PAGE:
Grade 7
My Class to Yours

Activities

Three Empires Dating Service
Use with Unit 4
Written by Scott Wetzell
Calle Mayor Middle School
Torrance, California
E-mail: swetzell@aol.com

Activity: Mongols, Mughals, and Ottomans Dating Service

I. Gathering information

  1. Students will gather as much information as possible about their particular group. They will work individually at first. (Students need an information-gathering worksheet)
  2. Students need to find five vocabulary words they do not know and answer them.
  3. They will then write down the most positive things they can think of about their group (accomplishments, conquests, etc.).
  4. Students should list the negative things about each, but spin that information so that it sounds pleasing. (Be creative, stretch the truth, etc.).

II. Meeting with groups

  1. Students will then meet with the other five to six people that have their group. (Note: we will have two sets of students working on the same groups.)
    • Mongols: 2 sets of 6-7 students
    • Mughals: 2 sets of 6-7 students
    • Ottomans: 2 sets of 6-7 students
  2. Students compare notes and begin to have directions handed out. Directions will come from a handout (a surprise!).
  3. Students will then have the opportunity to create a dating service for their group. Your group (empire) is having a difficult time finding a date, so you need to help them.
    • Be creative: use a poster, color, etc.
    • Include your ideas about what was positive about each empire.
    • Include your ideas about what was negative, but don't let on that it was negative (remember, you are trying to convince a prospective date that your empire is a great group!).
    • Present the poster or video or script idea to the class.
III. Presenting information
  1. Students will have a rubric/score guide to accompany project.
  2. Students in audience should take notes about all they see from each presentation (this fulfills the jigsaw aspect of the assignment).

Three Empires Travel Brochure
Use with Unit 4
Written by John M. Kirkpatrick
Edison Middle School
Champaign, Illinois USA
E-mail: kirkpajo@cmi.k12.il.us

I found this to be an enjoyable activity giving students creative options. Although I used it with Chapter 7 "Three Empires," it could be easily adapted to one of the other units and even to other grade levels and subjects.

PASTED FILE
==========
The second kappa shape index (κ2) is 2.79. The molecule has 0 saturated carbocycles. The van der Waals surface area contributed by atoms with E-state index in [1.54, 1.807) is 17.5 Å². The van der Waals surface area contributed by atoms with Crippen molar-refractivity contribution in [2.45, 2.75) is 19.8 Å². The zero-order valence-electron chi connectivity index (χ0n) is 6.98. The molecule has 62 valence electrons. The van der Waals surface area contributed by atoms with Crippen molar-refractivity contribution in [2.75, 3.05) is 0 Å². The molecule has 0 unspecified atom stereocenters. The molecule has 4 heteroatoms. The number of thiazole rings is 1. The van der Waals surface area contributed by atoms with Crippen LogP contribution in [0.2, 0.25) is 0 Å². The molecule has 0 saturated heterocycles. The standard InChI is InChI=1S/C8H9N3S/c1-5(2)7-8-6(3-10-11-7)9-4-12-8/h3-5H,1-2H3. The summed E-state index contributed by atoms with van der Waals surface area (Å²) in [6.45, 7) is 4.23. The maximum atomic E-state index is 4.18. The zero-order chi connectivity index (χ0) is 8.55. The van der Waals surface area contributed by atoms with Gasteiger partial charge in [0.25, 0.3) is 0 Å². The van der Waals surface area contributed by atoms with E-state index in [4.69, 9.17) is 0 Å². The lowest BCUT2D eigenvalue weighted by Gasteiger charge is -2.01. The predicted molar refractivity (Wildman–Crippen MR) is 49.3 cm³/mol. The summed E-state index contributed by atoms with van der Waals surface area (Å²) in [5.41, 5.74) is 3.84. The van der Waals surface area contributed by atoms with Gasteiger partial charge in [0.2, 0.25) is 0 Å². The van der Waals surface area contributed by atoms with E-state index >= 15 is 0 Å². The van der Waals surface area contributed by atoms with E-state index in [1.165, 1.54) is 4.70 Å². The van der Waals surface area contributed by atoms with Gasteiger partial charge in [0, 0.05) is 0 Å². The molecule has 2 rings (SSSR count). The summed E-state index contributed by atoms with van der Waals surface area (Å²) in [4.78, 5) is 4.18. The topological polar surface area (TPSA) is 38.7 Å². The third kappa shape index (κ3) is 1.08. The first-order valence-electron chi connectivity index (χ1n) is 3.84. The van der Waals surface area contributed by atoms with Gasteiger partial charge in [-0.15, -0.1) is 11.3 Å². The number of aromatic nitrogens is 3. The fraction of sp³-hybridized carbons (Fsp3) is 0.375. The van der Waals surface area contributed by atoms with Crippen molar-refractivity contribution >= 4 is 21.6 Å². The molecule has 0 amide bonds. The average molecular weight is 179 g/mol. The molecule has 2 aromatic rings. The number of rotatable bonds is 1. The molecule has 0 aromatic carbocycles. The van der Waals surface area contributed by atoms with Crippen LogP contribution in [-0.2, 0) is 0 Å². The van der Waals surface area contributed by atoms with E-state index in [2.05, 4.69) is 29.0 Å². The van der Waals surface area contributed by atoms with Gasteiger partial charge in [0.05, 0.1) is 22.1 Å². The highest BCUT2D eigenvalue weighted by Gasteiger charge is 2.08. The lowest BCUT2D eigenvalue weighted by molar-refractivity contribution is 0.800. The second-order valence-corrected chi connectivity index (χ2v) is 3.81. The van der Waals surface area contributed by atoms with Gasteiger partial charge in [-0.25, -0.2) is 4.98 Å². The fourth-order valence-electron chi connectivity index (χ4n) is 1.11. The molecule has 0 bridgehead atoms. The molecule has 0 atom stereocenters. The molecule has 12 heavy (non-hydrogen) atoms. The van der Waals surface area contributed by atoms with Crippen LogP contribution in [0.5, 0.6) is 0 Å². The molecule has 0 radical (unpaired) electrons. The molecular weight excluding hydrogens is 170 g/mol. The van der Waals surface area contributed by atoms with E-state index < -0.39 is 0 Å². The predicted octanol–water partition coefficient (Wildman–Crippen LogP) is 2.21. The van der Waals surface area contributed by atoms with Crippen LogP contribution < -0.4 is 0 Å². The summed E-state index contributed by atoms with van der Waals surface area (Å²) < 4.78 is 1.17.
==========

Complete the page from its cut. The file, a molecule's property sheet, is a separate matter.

I had the students read through the chapter before assigning the project to give them a better idea of which empire they would prefer. I encouraged them to keep their brief descriptions very brief and showed examples of travel brochures from various places. I also encouraged them to use space wisely. The following instructions were given to each student:

Three Empires Travel Brochure
Across The Centuries Chapter 7 pp. 160–189
Directions: Select one of the three empires from chapter 7 ( Mongol, Ottoman, or Mughal). Create a tri-fold travel brochure about the empire you have selected. You may use your textbook, atlases, encyclopedias, Internet, etc. to research this project. Your brochure must meet the criteria listed below:

  1. A brief historical summary of the empire
  2. A brief highlight of one historically significant person from this empire
  3. A colorful illustration of one culturally significant site
  4. A brief description of the site illustrated in number 3
  5. A colorful map of the empire at its height including the capital, other important cities, and color coded stages of growth in the empire
  6. A colorful map of the same region today with the names of present day countries with important cities

Explorer Companion Journals
Use with Unit Number 6
Written by Erin Bakkom
Portsmouth Middle School
Portsmouth, New Hampshire USA
E-mail: elb25@hotmail.com